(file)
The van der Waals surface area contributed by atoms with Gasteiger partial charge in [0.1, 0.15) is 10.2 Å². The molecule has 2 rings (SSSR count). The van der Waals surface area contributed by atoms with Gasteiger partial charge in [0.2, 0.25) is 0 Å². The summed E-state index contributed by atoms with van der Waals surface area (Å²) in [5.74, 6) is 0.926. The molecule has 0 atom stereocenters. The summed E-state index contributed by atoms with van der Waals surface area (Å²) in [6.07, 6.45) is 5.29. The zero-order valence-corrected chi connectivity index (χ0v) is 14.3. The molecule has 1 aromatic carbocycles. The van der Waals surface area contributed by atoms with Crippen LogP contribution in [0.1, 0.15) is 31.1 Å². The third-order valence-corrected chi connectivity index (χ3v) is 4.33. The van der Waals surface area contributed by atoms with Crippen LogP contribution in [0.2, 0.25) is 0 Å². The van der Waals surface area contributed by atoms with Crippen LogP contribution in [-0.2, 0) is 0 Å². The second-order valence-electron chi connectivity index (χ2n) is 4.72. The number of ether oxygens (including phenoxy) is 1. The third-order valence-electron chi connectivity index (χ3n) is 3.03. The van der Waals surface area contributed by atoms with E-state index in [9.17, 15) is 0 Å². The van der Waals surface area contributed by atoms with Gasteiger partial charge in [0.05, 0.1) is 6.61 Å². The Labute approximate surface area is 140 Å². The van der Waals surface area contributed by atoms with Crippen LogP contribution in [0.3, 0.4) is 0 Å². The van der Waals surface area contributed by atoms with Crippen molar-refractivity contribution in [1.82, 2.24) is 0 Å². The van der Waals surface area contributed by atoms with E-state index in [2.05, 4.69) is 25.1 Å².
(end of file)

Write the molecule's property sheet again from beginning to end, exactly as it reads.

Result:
The van der Waals surface area contributed by atoms with Gasteiger partial charge in [0.1, 0.15) is 10.2 Å². The molecule has 2 rings (SSSR count). The van der Waals surface area contributed by atoms with Gasteiger partial charge in [0.2, 0.25) is 0 Å². The summed E-state index contributed by atoms with van der Waals surface area (Å²) in [5.74, 6) is 0.926. The molecule has 0 atom stereocenters. The summed E-state index contributed by atoms with van der Waals surface area (Å²) in [6.07, 6.45) is 5.29. The zero-order valence-corrected chi connectivity index (χ0v) is 14.3. The molecule has 1 aromatic carbocycles. The van der Waals surface area contributed by atoms with Crippen LogP contribution in [0.1, 0.15) is 31.1 Å². The third-order valence-corrected chi connectivity index (χ3v) is 4.33. The van der Waals surface area contributed by atoms with Crippen LogP contribution in [0.2, 0.25) is 0 Å². The van der Waals surface area contributed by atoms with Crippen LogP contribution in [-0.2, 0) is 0 Å². The second-order valence-electron chi connectivity index (χ2n) is 4.72. The number of ether oxygens (including phenoxy) is 1. The third-order valence-electron chi connectivity index (χ3n) is 3.03. The van der Waals surface area contributed by atoms with E-state index in [9.17, 15) is 0 Å². The van der Waals surface area contributed by atoms with Gasteiger partial charge in [0.05, 0.1) is 6.61 Å². The Labute approximate surface area is 140 Å². The van der Waals surface area contributed by atoms with Crippen LogP contribution in [0.3, 0.4) is 0 Å². The van der Waals surface area contributed by atoms with Crippen molar-refractivity contribution in [1.82, 2.24) is 0 Å². The van der Waals surface area contributed by atoms with E-state index in [2.05, 4.69) is 25.1 Å².